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  • Writer's pictureCara Williams

Is it difficult to be an Administrator/Executor of an Estate?

I get this question a lot and the answer is always "it depends." It depends on the size of the estate, the type of assets that need to go through probate, and how much you really knew about the deceased. I always tell people that they need to treat their duties as the Administrator/Executor of an estate as at least a part time job because there are court mandated deadlines to meet and possibly a considerable amount of work involved.

As an Administrator/Executor, you will be responsible for, at a minimum, the following things:

  1. Find the will, if there is one

  2. Find out if there are any safety deposit boxes

  3. Gather as much information about the assets as possible

  4. Take action to protect assets of the estate if there is any risk present to those assets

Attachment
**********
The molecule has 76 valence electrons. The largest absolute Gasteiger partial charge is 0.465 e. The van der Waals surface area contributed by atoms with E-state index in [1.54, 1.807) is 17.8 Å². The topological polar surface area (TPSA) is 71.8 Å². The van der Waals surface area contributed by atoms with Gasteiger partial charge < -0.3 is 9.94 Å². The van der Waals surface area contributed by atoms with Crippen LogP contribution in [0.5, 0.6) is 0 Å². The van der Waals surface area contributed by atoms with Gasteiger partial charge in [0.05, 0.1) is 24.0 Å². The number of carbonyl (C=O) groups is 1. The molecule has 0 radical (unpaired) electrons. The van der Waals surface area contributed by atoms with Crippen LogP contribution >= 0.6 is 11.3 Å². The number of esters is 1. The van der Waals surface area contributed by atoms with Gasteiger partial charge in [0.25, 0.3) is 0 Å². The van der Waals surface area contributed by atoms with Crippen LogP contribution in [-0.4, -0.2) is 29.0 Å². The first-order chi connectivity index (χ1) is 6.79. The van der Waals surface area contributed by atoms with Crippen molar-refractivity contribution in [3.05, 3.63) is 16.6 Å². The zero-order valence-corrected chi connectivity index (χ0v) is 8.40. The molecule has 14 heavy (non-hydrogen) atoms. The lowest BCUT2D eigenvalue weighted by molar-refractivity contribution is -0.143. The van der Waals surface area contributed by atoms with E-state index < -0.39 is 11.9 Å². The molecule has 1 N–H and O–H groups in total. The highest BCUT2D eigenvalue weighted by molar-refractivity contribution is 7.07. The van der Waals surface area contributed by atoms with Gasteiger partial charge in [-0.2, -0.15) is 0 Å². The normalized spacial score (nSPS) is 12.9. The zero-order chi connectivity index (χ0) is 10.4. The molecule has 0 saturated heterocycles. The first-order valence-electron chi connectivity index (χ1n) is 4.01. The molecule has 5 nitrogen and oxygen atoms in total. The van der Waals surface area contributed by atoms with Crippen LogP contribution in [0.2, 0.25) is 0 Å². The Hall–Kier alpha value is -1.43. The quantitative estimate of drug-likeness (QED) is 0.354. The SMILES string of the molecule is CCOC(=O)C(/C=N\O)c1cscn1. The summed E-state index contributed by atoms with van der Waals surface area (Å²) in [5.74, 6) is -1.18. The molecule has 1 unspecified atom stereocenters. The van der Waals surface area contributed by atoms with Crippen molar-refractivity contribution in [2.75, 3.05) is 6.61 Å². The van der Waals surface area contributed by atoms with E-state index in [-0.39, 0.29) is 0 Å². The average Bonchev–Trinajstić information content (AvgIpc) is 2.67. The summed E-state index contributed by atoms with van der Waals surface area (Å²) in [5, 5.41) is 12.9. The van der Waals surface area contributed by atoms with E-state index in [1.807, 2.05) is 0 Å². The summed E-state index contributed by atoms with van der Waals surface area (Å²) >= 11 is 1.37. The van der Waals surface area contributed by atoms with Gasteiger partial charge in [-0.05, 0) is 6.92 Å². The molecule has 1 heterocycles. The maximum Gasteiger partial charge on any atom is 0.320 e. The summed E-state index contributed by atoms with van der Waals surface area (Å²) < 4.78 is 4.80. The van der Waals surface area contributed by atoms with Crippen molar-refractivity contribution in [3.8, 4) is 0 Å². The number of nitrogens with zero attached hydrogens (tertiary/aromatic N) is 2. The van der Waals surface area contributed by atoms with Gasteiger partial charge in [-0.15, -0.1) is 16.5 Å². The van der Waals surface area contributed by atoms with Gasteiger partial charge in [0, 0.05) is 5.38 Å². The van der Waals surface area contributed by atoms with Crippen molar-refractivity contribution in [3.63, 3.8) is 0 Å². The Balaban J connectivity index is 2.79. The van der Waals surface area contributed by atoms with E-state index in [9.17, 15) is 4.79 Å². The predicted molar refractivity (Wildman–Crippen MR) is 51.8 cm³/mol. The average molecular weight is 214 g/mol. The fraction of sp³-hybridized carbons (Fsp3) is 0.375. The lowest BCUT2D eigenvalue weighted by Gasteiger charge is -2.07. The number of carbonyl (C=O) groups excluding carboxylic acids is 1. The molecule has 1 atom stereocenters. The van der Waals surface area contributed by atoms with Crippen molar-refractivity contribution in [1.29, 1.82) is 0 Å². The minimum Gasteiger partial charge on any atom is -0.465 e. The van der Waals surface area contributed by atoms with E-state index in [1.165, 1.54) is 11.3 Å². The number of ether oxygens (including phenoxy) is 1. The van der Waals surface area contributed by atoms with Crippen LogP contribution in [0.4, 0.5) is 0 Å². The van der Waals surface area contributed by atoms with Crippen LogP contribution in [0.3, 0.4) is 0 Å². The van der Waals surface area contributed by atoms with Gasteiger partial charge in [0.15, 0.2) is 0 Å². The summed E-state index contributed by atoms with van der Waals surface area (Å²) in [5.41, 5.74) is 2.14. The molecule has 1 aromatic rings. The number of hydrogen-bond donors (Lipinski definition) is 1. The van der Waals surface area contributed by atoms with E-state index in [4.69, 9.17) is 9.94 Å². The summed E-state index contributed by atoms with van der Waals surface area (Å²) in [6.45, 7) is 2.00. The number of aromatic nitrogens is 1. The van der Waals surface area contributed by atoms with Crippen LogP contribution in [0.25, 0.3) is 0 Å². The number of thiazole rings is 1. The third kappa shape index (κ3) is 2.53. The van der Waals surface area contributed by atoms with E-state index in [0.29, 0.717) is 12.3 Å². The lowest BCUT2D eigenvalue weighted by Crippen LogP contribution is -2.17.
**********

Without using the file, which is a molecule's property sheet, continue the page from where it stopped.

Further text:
5. File initial application to qualify as Administrator/Executor

  6. Publish and/or send notices to creditors

  7. Identify all debts of the decedent and decide whether to pay or reject each claim

  8. Open the estate's bank account and keep records of all account activity

  9. File state and federal taxes for the deceased

  10. File a fiduciary tax return if necessary

  11. File 90 day inventory with the Court

  12. File the annual accounting with the Court

  13. Distribute assets to the estate's beneficiaries and obtain receipts from beneficiaries

  14. File the final accounting with the Court and close the estate

This is a very basic list of the duties of an Administrator/Executor. There are many issues that can come up during this process, and it is sometimes helpful to have an attorney help you navigate the process. Please contact us if you have questions about the administration process.

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